4. The lucky one January 19, 2017

    “It is fair to say that since the election, there has been mounting uncertainty about exactly what the specific policies are likely to be with regard to tax reform and replacing Obamacare,” a financial industry official said.

    Yeah, well isn’t that nature of a loose cannon, to create havoc within it’s own vessel. this should not be surprising to anyone.

    1. dbtheonly January 19, 2017

      As was said of a better President, “The man is pure act.”

      But I doubt that Despicable Donald is aware of the havoc his actions and reactions are having.

  5. Dominick Vila January 19, 2017

    Like he acknowledged, he is unpredictable. To say that his plans to replace the ACA are a mystery is an under statement. His comments range from a suggestion of universal healthcare as a replacement, to increasing ACA funding to increase subsidies, reduce deductibles, and increase remuneration to insurance companies and service providers. Interestingly, none of his proposals involve rejecting the ACA on the basis of being a socialist programs, or eliminating protections such as ending the pre-existing condition clause, ending coverage for dependent children until age 26, or making it unnecessary for seniors to sell everything they have to pay for the medical care they need to stay alive or live a healthy life. With that in mind, what happened to the claims of evil socialism? What happened to the allegations that the ACA was a failed government program? How can a President embrace the essence of the ACA, propose increase in government funding, expand the scope of the ACA, and claim it is a failed socialist program?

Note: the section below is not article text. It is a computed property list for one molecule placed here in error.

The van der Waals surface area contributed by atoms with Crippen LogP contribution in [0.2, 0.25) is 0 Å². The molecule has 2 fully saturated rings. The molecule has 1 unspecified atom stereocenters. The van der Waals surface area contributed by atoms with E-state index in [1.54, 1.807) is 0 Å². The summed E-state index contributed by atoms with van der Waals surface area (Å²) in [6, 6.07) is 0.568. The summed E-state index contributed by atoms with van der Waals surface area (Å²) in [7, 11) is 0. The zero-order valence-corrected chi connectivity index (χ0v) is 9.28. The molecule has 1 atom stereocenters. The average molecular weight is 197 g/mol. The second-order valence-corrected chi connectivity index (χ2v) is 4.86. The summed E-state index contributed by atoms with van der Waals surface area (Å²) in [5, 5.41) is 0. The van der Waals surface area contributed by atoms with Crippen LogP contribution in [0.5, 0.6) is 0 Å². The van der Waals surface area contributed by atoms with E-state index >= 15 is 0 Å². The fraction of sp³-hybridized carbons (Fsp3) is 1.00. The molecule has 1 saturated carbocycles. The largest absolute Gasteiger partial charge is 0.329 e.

6. johninPCFL January 20, 2017

    The best discussion of Agent Orange actually was written decades ago in the book “Catch 22”.

    “It was miraculous. It was almost no trick at all, he saw, to turn vice into virtue and slander into truth, impotence into abstinence, arrogance into humility, plunder into philanthropy, thievery into honor, blasphemy into wisdom, brutality into patriotism, and sadism into justice. Anybody could do it; it required no brains at all. It merely required no character.” — Joseph Heller, Catch-22